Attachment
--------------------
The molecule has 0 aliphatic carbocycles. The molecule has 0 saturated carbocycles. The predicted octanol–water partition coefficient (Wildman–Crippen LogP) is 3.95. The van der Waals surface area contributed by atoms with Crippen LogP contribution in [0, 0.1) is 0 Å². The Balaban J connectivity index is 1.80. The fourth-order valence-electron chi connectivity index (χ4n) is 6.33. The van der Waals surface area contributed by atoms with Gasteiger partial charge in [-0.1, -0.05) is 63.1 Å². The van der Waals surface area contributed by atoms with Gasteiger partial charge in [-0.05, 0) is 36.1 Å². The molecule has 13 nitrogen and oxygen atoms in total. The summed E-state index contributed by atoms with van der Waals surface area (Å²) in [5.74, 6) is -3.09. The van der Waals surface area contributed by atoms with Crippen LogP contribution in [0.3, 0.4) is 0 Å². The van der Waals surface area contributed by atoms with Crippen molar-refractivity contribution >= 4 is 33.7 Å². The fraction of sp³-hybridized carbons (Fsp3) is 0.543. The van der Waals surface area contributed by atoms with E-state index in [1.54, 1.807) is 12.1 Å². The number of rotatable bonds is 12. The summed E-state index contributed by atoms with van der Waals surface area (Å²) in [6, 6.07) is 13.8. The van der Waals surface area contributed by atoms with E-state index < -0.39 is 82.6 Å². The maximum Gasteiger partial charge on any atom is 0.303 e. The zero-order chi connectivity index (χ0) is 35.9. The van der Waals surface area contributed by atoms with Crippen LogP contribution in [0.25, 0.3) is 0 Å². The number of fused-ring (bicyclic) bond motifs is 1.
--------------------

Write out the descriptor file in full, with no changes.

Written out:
The molecule has 0 aliphatic carbocycles. The molecule has 0 saturated carbocycles. The predicted octanol–water partition coefficient (Wildman–Crippen LogP) is 3.95. The van der Waals surface area contributed by atoms with Crippen LogP contribution in [0, 0.1) is 0 Å². The Balaban J connectivity index is 1.80. The fourth-order valence-electron chi connectivity index (χ4n) is 6.33. The van der Waals surface area contributed by atoms with Gasteiger partial charge in [-0.1, -0.05) is 63.1 Å². The van der Waals surface area contributed by atoms with Gasteiger partial charge in [-0.05, 0) is 36.1 Å². The molecule has 13 nitrogen and oxygen atoms in total. The summed E-state index contributed by atoms with van der Waals surface area (Å²) in [5.74, 6) is -3.09. The van der Waals surface area contributed by atoms with Crippen LogP contribution in [0.3, 0.4) is 0 Å². The van der Waals surface area contributed by atoms with Crippen molar-refractivity contribution >= 4 is 33.7 Å². The fraction of sp³-hybridized carbons (Fsp3) is 0.543. The van der Waals surface area contributed by atoms with E-state index in [1.54, 1.807) is 12.1 Å². The number of rotatable bonds is 12. The summed E-state index contributed by atoms with van der Waals surface area (Å²) in [6, 6.07) is 13.8. The van der Waals surface area contributed by atoms with E-state index < -0.39 is 82.6 Å². The maximum Gasteiger partial charge on any atom is 0.303 e. The zero-order chi connectivity index (χ0) is 35.9. The van der Waals surface area contributed by atoms with Crippen LogP contribution in [0.25, 0.3) is 0 Å². The number of fused-ring (bicyclic) bond motifs is 1.